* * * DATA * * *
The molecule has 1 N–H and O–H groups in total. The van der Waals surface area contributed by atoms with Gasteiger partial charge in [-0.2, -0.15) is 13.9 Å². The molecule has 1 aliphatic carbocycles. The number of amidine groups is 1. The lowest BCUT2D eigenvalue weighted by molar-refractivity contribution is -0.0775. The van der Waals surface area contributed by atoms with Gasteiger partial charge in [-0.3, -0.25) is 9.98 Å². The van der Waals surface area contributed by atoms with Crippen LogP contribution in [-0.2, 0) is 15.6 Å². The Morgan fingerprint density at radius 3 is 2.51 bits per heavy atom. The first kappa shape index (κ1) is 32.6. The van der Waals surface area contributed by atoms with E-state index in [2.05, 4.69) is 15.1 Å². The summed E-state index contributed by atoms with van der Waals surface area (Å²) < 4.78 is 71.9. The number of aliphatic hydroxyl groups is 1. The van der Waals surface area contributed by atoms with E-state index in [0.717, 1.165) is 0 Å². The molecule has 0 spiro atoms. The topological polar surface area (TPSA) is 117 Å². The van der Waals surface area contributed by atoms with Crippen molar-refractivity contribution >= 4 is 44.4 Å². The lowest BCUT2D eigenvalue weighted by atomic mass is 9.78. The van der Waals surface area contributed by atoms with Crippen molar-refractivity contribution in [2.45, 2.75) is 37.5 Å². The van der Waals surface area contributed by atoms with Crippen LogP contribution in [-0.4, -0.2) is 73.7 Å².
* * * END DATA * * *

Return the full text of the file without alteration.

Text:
The molecule has 1 N–H and O–H groups in total. The van der Waals surface area contributed by atoms with Gasteiger partial charge in [-0.2, -0.15) is 13.9 Å². The molecule has 1 aliphatic carbocycles. The number of amidine groups is 1. The lowest BCUT2D eigenvalue weighted by molar-refractivity contribution is -0.0775. The van der Waals surface area contributed by atoms with Gasteiger partial charge in [-0.3, -0.25) is 9.98 Å². The van der Waals surface area contributed by atoms with Crippen LogP contribution in [-0.2, 0) is 15.6 Å². The Morgan fingerprint density at radius 3 is 2.51 bits per heavy atom. The first kappa shape index (κ1) is 32.6. The van der Waals surface area contributed by atoms with E-state index in [2.05, 4.69) is 15.1 Å². The summed E-state index contributed by atoms with van der Waals surface area (Å²) < 4.78 is 71.9. The number of aliphatic hydroxyl groups is 1. The van der Waals surface area contributed by atoms with E-state index in [0.717, 1.165) is 0 Å². The molecule has 0 spiro atoms. The topological polar surface area (TPSA) is 117 Å². The van der Waals surface area contributed by atoms with Crippen molar-refractivity contribution >= 4 is 44.4 Å². The lowest BCUT2D eigenvalue weighted by atomic mass is 9.78. The van der Waals surface area contributed by atoms with Crippen molar-refractivity contribution in [2.45, 2.75) is 37.5 Å². The van der Waals surface area contributed by atoms with Crippen LogP contribution in [-0.4, -0.2) is 73.7 Å².